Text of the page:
Beastly BMW: Hitting the road with the luxurious X7
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Meet the newest, and biggest, member of the BMW New Zealand team — the all-new X7. But don’t be intimidated by its imposing large grille.
The X7 concept was revealed at the 2017 Geneva motor show before going into production in October last year.
The X7 is basically a 7 Series in the form of an SUV; it has all the luxury you’d expect (leather seats, high-quality fittings, and the latest technology including “hey BMW”).
It’s on sale in New Zealand with four models available. The xDrive30d sits on 20in alloys, has a 3-litre, six-cylinder diesel producing 195kW of power and 620Nm of torque and is priced from $146,200. Next is the $162,800 X7 xDriven30d M Sport with the same engine as above but on 22in and M Sport additions and packaging.
The $164,900 xDrive40i M Sport is the only petrol in the range with a 3-litre, six-cylinder engine (250kW/450Nm) and also on 22in alloys.
Finishing the line-up is the X7M50d with the 3-litre diesel engine producing 294kW of power and 760Nm of torque.
All models have an eight-speed sport automatic transmission.
The X7 comes standard as a three-row seven-seater or optional six-seater with the second row having just two seats.
The seven-seater has electronic adjustable seats that move with the touch of a button at the rear. And it does take just one touch — not like us who kept pushing the button as the seats took a few seconds to initiate. And no, repeatedly shoving the button doesn’t make it work faster — it just confuses the X7.
It’s not as if we didn’t know. At the handover of our X7 xDriven30d M Sport at BMW NZ’s headquarters, we were told, repeatedly, to push the button just once. But when we were showing the large SUV to a potential buyer, we pushed the rear button to make the two rows of passenger seats lay flat. And it didn’t work immediately so we did it again. Nope. So we locked it by remote, and then tried again. Success.
The electronic seats do work and they are needed. That’s because the X7 is so long and has a split tailgate that if you were to manually lay the third row flat, you’d have to clamber into the boot.
But what makes the X7 so special is that BMW says that this large SUV has the largest kidney grille fitted to one of its vehicles. And it’s dominating in a way that is needed.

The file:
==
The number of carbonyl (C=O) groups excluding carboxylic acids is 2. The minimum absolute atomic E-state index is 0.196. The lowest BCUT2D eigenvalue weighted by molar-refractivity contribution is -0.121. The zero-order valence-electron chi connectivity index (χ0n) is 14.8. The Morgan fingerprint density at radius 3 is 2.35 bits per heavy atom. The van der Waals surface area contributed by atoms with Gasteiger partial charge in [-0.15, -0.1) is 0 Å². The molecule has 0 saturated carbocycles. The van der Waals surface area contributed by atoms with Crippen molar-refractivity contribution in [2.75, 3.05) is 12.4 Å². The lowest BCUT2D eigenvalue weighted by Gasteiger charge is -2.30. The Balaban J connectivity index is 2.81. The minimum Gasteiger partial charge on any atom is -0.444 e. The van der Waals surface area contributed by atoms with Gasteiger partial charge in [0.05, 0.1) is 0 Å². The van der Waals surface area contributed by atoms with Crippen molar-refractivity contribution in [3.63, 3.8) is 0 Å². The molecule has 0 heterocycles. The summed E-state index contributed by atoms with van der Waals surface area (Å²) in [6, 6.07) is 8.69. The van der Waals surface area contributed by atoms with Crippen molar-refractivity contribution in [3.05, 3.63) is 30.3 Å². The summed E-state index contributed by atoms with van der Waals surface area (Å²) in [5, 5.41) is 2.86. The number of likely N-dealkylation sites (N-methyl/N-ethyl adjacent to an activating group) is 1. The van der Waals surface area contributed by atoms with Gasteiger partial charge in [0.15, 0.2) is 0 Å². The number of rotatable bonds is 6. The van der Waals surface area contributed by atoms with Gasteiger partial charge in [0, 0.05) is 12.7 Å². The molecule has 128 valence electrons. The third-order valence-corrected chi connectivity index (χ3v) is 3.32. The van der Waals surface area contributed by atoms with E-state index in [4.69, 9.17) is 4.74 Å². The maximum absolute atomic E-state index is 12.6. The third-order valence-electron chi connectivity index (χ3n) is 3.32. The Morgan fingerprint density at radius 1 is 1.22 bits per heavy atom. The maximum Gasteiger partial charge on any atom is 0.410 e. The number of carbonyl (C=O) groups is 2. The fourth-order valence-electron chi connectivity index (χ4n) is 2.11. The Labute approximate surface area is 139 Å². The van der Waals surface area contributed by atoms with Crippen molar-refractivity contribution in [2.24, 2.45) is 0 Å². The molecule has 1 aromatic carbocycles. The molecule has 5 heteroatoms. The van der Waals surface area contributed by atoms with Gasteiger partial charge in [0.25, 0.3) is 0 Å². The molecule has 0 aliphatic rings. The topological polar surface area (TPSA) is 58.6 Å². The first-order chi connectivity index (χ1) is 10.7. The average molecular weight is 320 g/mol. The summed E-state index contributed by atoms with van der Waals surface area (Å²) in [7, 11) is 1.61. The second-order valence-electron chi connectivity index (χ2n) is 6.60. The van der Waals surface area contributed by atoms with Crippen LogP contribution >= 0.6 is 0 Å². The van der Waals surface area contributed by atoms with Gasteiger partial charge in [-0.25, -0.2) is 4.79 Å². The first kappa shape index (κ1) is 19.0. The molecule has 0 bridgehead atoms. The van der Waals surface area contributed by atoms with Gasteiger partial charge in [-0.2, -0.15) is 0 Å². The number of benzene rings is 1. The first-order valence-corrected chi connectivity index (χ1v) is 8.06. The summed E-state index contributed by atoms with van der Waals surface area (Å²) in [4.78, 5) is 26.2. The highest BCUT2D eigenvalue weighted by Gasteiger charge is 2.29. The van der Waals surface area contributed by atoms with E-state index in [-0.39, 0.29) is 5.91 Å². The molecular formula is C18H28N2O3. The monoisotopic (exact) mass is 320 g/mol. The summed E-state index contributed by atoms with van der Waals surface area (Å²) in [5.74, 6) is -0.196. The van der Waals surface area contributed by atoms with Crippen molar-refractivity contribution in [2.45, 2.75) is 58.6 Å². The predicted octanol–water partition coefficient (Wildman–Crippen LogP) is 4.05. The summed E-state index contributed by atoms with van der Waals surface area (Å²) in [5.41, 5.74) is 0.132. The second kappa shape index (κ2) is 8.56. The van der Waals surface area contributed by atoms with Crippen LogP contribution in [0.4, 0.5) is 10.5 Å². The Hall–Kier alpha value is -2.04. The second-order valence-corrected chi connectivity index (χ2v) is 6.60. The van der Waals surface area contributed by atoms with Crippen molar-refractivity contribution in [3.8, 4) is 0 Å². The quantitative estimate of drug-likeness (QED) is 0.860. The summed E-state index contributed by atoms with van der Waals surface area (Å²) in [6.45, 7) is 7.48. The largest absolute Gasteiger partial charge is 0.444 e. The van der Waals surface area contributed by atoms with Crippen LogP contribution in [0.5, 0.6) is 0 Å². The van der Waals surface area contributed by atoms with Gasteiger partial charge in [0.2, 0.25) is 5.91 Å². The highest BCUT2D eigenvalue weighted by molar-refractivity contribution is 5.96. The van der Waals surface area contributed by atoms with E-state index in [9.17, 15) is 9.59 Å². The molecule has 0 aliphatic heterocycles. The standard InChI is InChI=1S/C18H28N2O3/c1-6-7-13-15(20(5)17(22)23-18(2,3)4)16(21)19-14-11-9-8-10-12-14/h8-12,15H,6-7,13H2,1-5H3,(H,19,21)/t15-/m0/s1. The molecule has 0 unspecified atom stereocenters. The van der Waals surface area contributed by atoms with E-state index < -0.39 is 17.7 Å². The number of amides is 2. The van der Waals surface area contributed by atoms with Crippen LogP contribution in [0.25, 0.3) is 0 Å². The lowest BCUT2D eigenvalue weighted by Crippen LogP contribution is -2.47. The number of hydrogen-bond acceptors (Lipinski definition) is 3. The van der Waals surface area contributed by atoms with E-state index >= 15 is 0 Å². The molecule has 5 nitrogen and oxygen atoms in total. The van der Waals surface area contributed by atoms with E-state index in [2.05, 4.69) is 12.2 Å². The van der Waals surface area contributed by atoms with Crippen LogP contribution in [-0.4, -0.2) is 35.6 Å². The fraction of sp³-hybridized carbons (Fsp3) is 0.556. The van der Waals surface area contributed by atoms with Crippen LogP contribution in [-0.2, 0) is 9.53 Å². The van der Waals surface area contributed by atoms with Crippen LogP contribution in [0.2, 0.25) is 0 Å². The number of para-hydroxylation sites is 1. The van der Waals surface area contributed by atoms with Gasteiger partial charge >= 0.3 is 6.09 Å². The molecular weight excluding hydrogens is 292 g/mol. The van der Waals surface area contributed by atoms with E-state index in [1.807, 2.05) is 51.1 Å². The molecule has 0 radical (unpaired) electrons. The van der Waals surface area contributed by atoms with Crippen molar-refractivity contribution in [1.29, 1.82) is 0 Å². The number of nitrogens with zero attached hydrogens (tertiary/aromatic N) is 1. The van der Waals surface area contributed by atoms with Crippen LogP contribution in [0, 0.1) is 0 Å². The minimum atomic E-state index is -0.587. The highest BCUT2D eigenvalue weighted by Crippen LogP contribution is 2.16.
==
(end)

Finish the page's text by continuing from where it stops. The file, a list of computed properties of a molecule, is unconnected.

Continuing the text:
This SUV is saying, “I’m big and I know it.” But BMW NZ is also keen to point out that, yes, it’s long (at 5151mm) and high (1805mm) but it is just as wide as the X5 and there’s only 265mm difference in length between the two.
What makes the X7 look longer is that all the side panels are the same size, meaning the third row has genuine adult-sized seats.
The X7 is more imposing than its competitors: Mercedes-Benz’s GLS, the Audi Q7 and the Range Rover.
There is also heaps of interior space with the front cabin resembling a first-class airline suite and, taking a line from BMW NZ, the third row is business class, not economy.
With the three rows in operation, you have 320 litres of boot space. Fold down the last row and you have 750 litres. And if you flip down the second row, the interior is about the size of an inner-city Auckland apartment.
So what is it like to drive? The X7’s vast size took a while to adjust to. Navigating inner city streets and our tiny work carpark was challenging. But it has front and rear sensors, a 3D view camera, and self-parking.
What we needed was to get out of the city so we headed west of Auckland to South Head; a route that combines motorway, 80km/h areas, 50km/h spots and then the crests and falls of the open road drive to the edge of the Kaipara Harbour.
The X7 needed some space to overtake, but it steers with confidence and little body roll around corners plus sureness on bumpy services thanks to the xDrive permanent all-wheel drive system.
There’s also the option to dial in driving experiences: sport, comfort and eco pro modes.
Seriously, you don’t need the last one. We opted for sport on the motorways and open road and comfort for around town.